by Sasha Mitchell
The Oxford English dictionary defines Elocution as “The skill of clear and expressive speech, especially of distinct pronunciation and articulation”. Note the words ‘clear’ and ‘articulation’. We love individual accents at Resonance Voice Training, and feel strongly that you should be able to keep your accent, whilst using grammatical English and no dialect. As long as you are clear and articulate, your accent is as much part of you as your own fingerprint and should be celebrated!
However, clarity takes practice, and we are always looking out for new exercises and ways of working the articulating organs. Recently, my mother gave me a mimeographed copy of the recommended list of elocution exercises for Rank Starlets, the young actresses who were part of the J. Arthur Rank film so-called ‘Charm School”. She had been one back in the 1950s.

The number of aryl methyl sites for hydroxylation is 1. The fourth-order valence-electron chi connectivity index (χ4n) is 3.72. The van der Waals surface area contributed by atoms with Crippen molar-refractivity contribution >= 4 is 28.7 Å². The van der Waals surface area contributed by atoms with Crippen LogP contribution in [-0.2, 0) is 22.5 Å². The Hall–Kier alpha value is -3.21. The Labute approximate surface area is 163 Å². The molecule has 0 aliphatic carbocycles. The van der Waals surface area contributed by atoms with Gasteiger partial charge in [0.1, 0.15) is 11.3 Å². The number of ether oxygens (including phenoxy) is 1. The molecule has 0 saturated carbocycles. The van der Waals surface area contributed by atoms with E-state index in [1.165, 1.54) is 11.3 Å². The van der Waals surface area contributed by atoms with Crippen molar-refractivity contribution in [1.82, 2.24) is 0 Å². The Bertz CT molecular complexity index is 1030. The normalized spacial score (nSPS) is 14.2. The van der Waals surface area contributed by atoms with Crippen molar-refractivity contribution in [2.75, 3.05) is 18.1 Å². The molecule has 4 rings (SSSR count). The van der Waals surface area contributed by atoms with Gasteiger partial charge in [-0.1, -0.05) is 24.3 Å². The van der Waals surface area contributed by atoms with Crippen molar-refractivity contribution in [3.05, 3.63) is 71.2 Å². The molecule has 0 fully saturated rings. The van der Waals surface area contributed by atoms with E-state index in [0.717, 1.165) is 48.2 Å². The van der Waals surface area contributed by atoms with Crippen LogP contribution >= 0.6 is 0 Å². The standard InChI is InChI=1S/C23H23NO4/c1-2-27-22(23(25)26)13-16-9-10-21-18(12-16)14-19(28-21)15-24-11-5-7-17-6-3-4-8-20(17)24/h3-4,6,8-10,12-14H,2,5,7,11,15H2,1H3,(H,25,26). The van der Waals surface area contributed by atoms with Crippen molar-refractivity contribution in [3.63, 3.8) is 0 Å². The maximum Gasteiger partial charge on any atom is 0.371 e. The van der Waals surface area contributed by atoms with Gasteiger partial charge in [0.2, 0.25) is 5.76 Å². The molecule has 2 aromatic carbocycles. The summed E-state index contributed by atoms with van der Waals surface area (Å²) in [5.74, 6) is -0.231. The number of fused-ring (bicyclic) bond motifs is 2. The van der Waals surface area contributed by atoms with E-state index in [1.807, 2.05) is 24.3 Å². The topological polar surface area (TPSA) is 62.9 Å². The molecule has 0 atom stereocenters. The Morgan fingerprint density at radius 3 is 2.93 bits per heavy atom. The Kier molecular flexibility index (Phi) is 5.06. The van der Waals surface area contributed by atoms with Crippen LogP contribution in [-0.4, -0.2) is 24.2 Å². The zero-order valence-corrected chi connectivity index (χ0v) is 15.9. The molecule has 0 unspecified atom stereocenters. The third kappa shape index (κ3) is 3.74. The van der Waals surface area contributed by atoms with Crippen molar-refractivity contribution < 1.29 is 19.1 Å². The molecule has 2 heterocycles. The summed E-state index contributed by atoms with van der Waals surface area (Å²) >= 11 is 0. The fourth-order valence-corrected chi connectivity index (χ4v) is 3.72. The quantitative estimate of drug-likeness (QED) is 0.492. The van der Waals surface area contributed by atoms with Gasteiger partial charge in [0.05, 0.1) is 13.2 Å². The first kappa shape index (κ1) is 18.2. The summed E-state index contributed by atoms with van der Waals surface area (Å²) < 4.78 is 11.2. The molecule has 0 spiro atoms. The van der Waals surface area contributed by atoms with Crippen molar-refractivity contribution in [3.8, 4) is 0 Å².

All the exercises still hold up today, so we’re going to share one of them in each blog and to challenge you to learn one or two with which to impress your family and colleagues.
Examples of difficult articulation
Using “S” and “Sh”
With short, sharp, violent lights made vivid
To southward far as the sight can roam,
Only the swirl of the surges livid,
The seas that climb and the surfs that comb.
Only the crag and the cliff to nor’ward,
And the rocks receding, and reefs flung forward
And waifs wrecked seaward and wasted shoreward
On shallows sheeted with flaming foam.
Classical music buffs may recognise the lyrics from Elgar’s ‘Sea Slumber Song’.
Have fun with this. There’ll be another soon…